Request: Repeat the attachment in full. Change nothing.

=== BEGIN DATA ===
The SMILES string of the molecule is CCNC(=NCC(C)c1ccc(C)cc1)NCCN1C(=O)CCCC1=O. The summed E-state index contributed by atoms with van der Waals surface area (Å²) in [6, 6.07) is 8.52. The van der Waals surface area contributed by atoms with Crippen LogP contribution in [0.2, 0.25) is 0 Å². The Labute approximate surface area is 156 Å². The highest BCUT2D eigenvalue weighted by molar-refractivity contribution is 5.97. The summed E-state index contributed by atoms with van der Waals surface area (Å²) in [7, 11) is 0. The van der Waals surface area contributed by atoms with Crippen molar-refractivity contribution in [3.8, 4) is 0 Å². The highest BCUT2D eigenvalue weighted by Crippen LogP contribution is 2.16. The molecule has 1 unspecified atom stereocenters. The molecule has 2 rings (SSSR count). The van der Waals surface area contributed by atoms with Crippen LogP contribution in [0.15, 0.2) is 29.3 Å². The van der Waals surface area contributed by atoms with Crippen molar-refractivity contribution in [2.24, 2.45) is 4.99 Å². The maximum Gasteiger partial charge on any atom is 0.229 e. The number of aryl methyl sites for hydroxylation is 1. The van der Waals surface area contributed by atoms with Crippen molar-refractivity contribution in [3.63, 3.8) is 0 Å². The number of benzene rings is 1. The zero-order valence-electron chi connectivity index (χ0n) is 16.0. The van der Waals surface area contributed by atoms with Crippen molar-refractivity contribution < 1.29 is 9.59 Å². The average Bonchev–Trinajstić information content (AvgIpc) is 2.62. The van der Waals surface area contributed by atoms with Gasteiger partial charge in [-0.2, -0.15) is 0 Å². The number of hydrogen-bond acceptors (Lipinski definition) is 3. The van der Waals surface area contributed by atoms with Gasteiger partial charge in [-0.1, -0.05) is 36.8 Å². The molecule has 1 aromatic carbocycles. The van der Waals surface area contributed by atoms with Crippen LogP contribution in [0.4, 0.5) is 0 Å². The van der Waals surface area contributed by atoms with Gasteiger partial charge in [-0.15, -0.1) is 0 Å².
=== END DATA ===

The SMILES string of the molecule is CCNC(=NCC(C)c1ccc(C)cc1)NCCN1C(=O)CCCC1=O. The summed E-state index contributed by atoms with van der Waals surface area (Å²) in [6, 6.07) is 8.52. The van der Waals surface area contributed by atoms with Crippen LogP contribution in [0.2, 0.25) is 0 Å². The Labute approximate surface area is 156 Å². The highest BCUT2D eigenvalue weighted by molar-refractivity contribution is 5.97. The summed E-state index contributed by atoms with van der Waals surface area (Å²) in [7, 11) is 0. The van der Waals surface area contributed by atoms with Crippen molar-refractivity contribution in [3.8, 4) is 0 Å². The highest BCUT2D eigenvalue weighted by Crippen LogP contribution is 2.16. The molecule has 1 unspecified atom stereocenters. The molecule has 2 rings (SSSR count). The van der Waals surface area contributed by atoms with Crippen LogP contribution in [0.15, 0.2) is 29.3 Å². The van der Waals surface area contributed by atoms with Crippen molar-refractivity contribution in [2.24, 2.45) is 4.99 Å². The maximum Gasteiger partial charge on any atom is 0.229 e. The number of aryl methyl sites for hydroxylation is 1. The van der Waals surface area contributed by atoms with Crippen molar-refractivity contribution in [3.63, 3.8) is 0 Å². The number of benzene rings is 1. The zero-order valence-electron chi connectivity index (χ0n) is 16.0. The van der Waals surface area contributed by atoms with Crippen molar-refractivity contribution < 1.29 is 9.59 Å². The average Bonchev–Trinajstić information content (AvgIpc) is 2.62. The van der Waals surface area contributed by atoms with Gasteiger partial charge in [-0.2, -0.15) is 0 Å². The number of hydrogen-bond acceptors (Lipinski definition) is 3. The van der Waals surface area contributed by atoms with Gasteiger partial charge in [-0.1, -0.05) is 36.8 Å². The molecule has 1 aromatic carbocycles. The van der Waals surface area contributed by atoms with Crippen LogP contribution in [0.4, 0.5) is 0 Å². The van der Waals surface area contributed by atoms with Gasteiger partial charge in [-0.15, -0.1) is 0 Å².